“Detroit's largest art object”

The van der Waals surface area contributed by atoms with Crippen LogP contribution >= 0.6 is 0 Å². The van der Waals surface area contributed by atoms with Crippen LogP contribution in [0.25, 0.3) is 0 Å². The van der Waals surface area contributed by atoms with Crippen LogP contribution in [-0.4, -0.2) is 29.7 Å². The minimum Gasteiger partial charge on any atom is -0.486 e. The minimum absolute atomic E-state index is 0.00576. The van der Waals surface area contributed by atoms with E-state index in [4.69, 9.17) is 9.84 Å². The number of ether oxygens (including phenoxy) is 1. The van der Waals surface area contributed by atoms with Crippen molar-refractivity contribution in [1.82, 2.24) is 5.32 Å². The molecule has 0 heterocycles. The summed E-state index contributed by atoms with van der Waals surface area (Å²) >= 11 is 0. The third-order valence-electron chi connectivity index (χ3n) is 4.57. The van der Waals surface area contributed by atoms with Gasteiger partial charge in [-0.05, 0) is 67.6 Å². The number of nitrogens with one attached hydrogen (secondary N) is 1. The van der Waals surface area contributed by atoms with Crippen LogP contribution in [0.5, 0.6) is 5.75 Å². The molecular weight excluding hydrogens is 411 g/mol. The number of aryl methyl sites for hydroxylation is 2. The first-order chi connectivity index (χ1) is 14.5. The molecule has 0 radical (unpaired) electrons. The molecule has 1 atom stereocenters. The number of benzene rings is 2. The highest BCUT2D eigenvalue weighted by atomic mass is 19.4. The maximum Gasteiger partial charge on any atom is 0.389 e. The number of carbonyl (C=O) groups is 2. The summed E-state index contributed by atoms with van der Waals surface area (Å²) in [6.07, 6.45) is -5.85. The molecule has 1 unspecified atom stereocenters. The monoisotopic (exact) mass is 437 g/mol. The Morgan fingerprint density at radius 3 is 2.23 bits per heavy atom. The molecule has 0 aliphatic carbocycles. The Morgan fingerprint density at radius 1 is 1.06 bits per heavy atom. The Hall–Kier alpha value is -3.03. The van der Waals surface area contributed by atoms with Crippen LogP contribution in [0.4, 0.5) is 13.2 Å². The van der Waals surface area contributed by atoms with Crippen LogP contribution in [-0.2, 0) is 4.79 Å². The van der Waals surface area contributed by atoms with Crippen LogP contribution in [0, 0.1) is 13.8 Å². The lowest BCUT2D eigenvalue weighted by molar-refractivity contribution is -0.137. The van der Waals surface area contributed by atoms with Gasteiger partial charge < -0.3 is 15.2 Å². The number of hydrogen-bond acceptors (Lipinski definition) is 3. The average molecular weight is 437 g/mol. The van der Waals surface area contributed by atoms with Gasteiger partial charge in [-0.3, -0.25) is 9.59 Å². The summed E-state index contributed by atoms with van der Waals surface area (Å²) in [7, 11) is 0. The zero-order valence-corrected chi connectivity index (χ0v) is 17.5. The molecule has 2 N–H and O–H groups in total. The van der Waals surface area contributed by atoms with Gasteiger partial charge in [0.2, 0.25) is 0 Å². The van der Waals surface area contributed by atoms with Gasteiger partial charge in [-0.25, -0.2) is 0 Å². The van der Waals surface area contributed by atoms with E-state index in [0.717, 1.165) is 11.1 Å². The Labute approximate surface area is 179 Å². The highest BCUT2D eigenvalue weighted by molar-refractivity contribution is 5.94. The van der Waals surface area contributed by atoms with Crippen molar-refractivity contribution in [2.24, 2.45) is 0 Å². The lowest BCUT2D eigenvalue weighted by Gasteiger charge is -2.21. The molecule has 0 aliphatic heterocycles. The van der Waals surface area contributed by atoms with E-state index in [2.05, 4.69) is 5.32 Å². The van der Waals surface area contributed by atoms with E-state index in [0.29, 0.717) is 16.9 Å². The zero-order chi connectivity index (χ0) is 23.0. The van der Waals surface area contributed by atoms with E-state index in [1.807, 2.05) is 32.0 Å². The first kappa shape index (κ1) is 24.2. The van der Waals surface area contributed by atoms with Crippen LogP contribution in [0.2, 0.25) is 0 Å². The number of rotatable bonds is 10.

"Detroit's largest art object," "A Cathedral to Commerce," and "The Fisher Brother's gift to the city of the Detroit" are phrases that have been used to describe the Fisher Building. Perhaps it is best described as a luxurious building that represents the multi-faceted influence of automobiles. The seven Fisher brothers, who made year-round automobile travel possible through the development and mass production of the enclosed auto body, prospered along with the rest of Detroit's booming auto industry. In the late 1920s, the Fishers hired master architect Albert Kahn to design a building as both a philanthropic and commercial investment. The Fisher brothers wanted to spare no expense, and Kahn designed a $9 million Art Deco masterpiece that lavished 1/4 of its expense on art work and luxury materials. Reflecting the wealth of its owners, the completed Fisher Building accommodated the needs of the automobile owner by "enabling its patrons to leave their cars, attend to all shopping needs . . . visit their doctor, dentist, banker or broker, attend the Fisher Theater, and return to their cars without having to leave the building." Designated a National Historic Landmark in 1989, the Fisher Building features a 28-story set-back Art Deco tower. The interior is bisected by a 44 foot high barrel-vaulted arcade and every inch is opulently decorated with bronze, gold leaf, and over forty types of exotic marbles mined in quarries in Africa, Italy, and Carthage, Missouri. Sold to a real-estate firm in 1974 by the three remaining Fisher Brothers, the Fisher Building continues to be a meticulously maintained and fully occupied Art Deco jewel, a symbol of the change and prosperity the automobile brought to Detroit.
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